CNBC: Ireland we hardly knew ye!

I know we like to think that our wee island packs a punch beyond its size, but any illusion that we are a household name kind of comes crashing down with one interview on one of America’s most respected financial networks CNBC.

If you have not been following this story, the Chief Executive of the Irish Development Agency, Martin Shanahan was invited onto the programme to discuss Ireland’s tax system which has been debated in the corridors of power in the United States.

However, it didn’t really go that way as the interviewer, Joe Kernan seemed perplexed to find out that the Republic of Ireland uses the the Euro and that Northern Ireland uses the pound. In a comment that would bring a smile to any republican Kernan argued that “you guys gotta get it together” as it seemed crazy to him that one island would have two currencies. An increasingly confused Kernan seemed like his head was going to explode as Shanahan explained to him that for nearly a century now North & South have been divided.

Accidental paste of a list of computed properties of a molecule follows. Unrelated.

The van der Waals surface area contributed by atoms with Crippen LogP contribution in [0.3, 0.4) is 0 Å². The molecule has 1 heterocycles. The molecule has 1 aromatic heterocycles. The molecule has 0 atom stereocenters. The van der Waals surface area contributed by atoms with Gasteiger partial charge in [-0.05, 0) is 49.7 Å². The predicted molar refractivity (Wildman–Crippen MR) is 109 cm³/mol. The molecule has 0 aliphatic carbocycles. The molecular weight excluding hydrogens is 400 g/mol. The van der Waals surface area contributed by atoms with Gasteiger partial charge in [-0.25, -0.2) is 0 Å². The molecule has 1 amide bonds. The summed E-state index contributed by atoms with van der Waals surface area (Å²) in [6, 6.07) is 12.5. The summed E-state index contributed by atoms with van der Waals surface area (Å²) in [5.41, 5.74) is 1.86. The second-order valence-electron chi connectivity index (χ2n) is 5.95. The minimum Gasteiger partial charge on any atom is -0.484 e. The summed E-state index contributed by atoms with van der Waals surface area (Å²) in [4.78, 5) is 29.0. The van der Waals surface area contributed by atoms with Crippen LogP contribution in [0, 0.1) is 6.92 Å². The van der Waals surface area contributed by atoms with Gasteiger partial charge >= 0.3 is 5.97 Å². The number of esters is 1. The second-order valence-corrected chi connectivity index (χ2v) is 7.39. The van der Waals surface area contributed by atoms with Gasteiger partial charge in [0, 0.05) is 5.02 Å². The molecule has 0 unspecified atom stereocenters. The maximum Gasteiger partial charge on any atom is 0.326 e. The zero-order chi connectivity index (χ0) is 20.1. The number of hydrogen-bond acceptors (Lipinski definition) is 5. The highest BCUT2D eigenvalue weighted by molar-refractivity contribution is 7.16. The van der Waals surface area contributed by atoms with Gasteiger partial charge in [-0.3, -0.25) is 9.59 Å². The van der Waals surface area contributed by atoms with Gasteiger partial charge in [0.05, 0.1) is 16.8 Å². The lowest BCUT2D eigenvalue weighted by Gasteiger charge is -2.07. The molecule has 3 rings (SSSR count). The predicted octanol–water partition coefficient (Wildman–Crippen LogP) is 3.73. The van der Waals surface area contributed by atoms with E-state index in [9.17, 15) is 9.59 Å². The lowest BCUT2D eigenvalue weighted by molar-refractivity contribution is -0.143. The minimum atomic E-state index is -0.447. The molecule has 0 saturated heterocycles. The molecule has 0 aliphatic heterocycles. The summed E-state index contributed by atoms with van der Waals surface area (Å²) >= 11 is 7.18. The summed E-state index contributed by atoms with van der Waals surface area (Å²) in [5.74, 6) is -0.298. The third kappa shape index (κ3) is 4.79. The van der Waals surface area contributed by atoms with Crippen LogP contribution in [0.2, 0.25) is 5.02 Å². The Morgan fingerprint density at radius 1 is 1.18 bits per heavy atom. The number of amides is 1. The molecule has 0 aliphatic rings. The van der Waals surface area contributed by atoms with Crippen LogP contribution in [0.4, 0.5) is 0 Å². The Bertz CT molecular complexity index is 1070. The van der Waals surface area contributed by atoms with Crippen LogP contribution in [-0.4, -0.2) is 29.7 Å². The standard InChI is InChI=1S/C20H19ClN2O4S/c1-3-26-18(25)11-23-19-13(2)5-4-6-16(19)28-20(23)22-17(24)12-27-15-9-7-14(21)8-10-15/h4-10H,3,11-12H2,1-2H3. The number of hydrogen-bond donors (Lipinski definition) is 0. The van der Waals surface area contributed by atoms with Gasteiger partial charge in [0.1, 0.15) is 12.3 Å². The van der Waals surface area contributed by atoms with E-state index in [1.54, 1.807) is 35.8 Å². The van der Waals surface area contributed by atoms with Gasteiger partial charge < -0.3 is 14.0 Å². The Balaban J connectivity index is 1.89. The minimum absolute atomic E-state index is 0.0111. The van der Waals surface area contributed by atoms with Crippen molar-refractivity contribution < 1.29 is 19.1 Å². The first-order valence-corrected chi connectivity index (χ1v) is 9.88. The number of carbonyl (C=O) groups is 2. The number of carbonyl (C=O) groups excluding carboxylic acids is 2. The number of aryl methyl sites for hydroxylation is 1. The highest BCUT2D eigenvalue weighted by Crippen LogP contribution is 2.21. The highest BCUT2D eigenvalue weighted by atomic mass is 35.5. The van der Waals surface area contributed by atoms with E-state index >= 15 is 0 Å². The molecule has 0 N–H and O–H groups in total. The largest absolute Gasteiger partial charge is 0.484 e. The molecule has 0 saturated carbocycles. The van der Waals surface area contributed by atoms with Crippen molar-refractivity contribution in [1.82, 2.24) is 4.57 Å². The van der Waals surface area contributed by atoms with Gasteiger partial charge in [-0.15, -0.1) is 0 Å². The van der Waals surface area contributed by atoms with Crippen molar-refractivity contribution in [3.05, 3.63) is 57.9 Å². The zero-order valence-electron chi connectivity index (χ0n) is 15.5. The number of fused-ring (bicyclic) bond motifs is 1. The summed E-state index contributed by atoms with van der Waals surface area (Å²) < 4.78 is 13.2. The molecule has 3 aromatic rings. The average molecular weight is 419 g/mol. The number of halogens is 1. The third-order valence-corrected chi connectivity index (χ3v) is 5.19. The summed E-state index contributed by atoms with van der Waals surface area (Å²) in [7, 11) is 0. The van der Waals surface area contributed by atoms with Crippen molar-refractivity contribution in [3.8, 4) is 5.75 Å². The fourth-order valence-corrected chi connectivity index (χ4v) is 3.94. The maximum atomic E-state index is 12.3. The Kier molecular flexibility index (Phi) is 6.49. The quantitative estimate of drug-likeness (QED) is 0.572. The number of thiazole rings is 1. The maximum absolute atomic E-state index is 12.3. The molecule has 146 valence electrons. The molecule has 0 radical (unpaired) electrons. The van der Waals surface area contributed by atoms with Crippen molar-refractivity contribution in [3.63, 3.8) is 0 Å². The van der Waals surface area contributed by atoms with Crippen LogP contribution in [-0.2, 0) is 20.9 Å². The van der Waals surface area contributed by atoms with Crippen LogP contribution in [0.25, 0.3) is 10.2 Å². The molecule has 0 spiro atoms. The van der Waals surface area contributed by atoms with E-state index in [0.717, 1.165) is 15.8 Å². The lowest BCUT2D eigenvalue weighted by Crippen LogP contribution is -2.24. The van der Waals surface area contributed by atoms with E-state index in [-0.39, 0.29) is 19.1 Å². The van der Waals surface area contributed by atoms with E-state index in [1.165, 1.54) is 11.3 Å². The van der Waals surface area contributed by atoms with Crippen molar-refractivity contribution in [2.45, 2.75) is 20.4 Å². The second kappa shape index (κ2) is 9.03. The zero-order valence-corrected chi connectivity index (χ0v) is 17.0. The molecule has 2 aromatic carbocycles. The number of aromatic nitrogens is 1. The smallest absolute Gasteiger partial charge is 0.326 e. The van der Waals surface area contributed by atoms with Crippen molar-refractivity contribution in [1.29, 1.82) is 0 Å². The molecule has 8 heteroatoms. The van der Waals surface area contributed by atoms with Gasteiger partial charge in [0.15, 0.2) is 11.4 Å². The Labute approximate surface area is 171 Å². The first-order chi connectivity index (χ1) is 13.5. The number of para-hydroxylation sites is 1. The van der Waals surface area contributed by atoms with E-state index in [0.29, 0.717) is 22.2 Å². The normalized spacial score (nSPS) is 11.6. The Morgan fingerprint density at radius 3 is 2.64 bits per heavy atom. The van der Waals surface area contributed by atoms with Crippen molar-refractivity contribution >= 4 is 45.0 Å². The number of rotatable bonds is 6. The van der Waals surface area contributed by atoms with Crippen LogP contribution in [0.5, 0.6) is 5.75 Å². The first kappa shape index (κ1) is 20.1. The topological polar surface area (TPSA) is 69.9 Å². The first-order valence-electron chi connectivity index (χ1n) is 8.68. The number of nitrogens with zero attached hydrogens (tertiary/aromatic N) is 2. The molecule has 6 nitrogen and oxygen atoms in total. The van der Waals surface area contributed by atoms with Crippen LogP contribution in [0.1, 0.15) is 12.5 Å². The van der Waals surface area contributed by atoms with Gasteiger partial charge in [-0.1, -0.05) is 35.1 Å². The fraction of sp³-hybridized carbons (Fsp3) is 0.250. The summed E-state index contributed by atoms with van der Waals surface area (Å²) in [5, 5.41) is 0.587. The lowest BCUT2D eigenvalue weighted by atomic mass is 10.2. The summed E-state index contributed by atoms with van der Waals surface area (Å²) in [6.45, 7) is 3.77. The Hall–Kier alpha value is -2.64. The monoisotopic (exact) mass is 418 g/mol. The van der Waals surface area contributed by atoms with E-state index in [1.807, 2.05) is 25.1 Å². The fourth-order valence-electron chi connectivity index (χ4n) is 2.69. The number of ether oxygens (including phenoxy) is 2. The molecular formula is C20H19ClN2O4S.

WARNING: Face palm alert for those who wish to read the transcript of the interview provided by the Independent

CNBC’s Kernen: You have pounds anyway don’t you still?

Shanahan: We have euros.

CNBC’s Kernen: You have euros in Ireland?

Shanahan: Yes. We have euros, which is eh…

CNBC’s Kernen: Why do you have euros in Ireland?

Shanahan: A strong recovery….

CNBC’s Kernen: Why do use euros in Ireland?

CNBC’s Kernen: Why wouldn’t we have euros in Ireland?

CNBC: I’d use the pound.

CNBC’s Kernen: We use euro.

CNBC: What about Scotland? I was using Scottish eh…

CNBC’s Kernen: Scottish pounds.

CNBC: Scottish pounds.

CNBC’s Kernen: They use Sterling.

CNBC: They use sterling?

Shanahan: They use sterling. But we use euro.

CNBC’s Kernen: WHAT? Why would you do that?

Shanahan: Why wouldn’t we do that.

CNBC’s Kernen: Why didn’t Scotland? No wander they wanted to break away.

Shanahan: They are part of the UK we are not.

CNBC’s Kernen: Aren’t you right next to er?

Shanahan: We are very close but entirely separate.

CNBC’s Kernen: It is sort of the same, same island isn’t it?

Shanhan: And in the North of Ireland they have sterling.

CNBC’s Kernen: They do?

Shanhan: And in the North of Ireland they use sterling.

CNBC’s Kernen: It is just too confusing…

David McCann holds a PhD in North-South relations from University of Ulster. You can follow him on twitter @dmcbfs

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